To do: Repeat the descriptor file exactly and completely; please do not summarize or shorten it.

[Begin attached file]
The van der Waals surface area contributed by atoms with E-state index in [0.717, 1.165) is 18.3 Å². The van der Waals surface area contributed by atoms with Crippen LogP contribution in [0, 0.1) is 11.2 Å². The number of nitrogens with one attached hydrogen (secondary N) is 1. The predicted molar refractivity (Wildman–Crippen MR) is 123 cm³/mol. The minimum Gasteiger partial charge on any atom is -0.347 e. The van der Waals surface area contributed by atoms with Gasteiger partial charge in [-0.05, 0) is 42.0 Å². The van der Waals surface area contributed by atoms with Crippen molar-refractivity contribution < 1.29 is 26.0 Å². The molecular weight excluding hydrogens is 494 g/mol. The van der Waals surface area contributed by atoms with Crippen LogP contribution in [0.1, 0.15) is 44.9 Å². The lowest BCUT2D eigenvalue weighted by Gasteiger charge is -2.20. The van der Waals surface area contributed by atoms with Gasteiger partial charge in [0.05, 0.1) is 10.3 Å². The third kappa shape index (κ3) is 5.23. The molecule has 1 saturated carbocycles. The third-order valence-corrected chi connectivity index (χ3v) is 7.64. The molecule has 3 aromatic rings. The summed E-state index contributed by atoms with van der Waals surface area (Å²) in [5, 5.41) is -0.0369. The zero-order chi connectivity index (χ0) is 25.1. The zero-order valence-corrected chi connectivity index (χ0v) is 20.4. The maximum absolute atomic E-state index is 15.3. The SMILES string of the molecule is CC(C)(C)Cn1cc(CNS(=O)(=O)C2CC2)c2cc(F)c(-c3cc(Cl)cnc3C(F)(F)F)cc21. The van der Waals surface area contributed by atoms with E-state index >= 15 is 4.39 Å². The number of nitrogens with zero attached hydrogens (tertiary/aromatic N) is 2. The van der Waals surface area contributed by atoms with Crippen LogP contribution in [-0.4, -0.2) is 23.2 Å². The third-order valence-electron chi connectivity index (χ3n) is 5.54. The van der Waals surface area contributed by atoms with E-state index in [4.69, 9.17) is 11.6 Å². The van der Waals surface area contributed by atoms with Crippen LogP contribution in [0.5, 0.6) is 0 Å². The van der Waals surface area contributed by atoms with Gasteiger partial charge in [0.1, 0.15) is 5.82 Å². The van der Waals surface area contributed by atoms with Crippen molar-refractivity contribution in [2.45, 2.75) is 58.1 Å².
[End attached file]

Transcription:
The van der Waals surface area contributed by atoms with E-state index in [0.717, 1.165) is 18.3 Å². The van der Waals surface area contributed by atoms with Crippen LogP contribution in [0, 0.1) is 11.2 Å². The number of nitrogens with one attached hydrogen (secondary N) is 1. The predicted molar refractivity (Wildman–Crippen MR) is 123 cm³/mol. The minimum Gasteiger partial charge on any atom is -0.347 e. The van der Waals surface area contributed by atoms with Gasteiger partial charge in [-0.05, 0) is 42.0 Å². The van der Waals surface area contributed by atoms with Crippen molar-refractivity contribution < 1.29 is 26.0 Å². The molecular weight excluding hydrogens is 494 g/mol. The van der Waals surface area contributed by atoms with Crippen LogP contribution in [0.1, 0.15) is 44.9 Å². The lowest BCUT2D eigenvalue weighted by Gasteiger charge is -2.20. The van der Waals surface area contributed by atoms with Gasteiger partial charge in [0.05, 0.1) is 10.3 Å². The third kappa shape index (κ3) is 5.23. The molecule has 1 saturated carbocycles. The third-order valence-corrected chi connectivity index (χ3v) is 7.64. The molecule has 3 aromatic rings. The summed E-state index contributed by atoms with van der Waals surface area (Å²) in [5, 5.41) is -0.0369. The zero-order chi connectivity index (χ0) is 25.1. The zero-order valence-corrected chi connectivity index (χ0v) is 20.4. The maximum absolute atomic E-state index is 15.3. The SMILES string of the molecule is CC(C)(C)Cn1cc(CNS(=O)(=O)C2CC2)c2cc(F)c(-c3cc(Cl)cnc3C(F)(F)F)cc21. The van der Waals surface area contributed by atoms with E-state index >= 15 is 4.39 Å². The number of nitrogens with zero attached hydrogens (tertiary/aromatic N) is 2. The van der Waals surface area contributed by atoms with Crippen LogP contribution in [-0.4, -0.2) is 23.2 Å². The third-order valence-electron chi connectivity index (χ3n) is 5.54. The van der Waals surface area contributed by atoms with E-state index in [4.69, 9.17) is 11.6 Å². The van der Waals surface area contributed by atoms with Crippen LogP contribution in [0.5, 0.6) is 0 Å². The van der Waals surface area contributed by atoms with Gasteiger partial charge in [0.1, 0.15) is 5.82 Å². The van der Waals surface area contributed by atoms with Crippen molar-refractivity contribution in [2.45, 2.75) is 58.1 Å².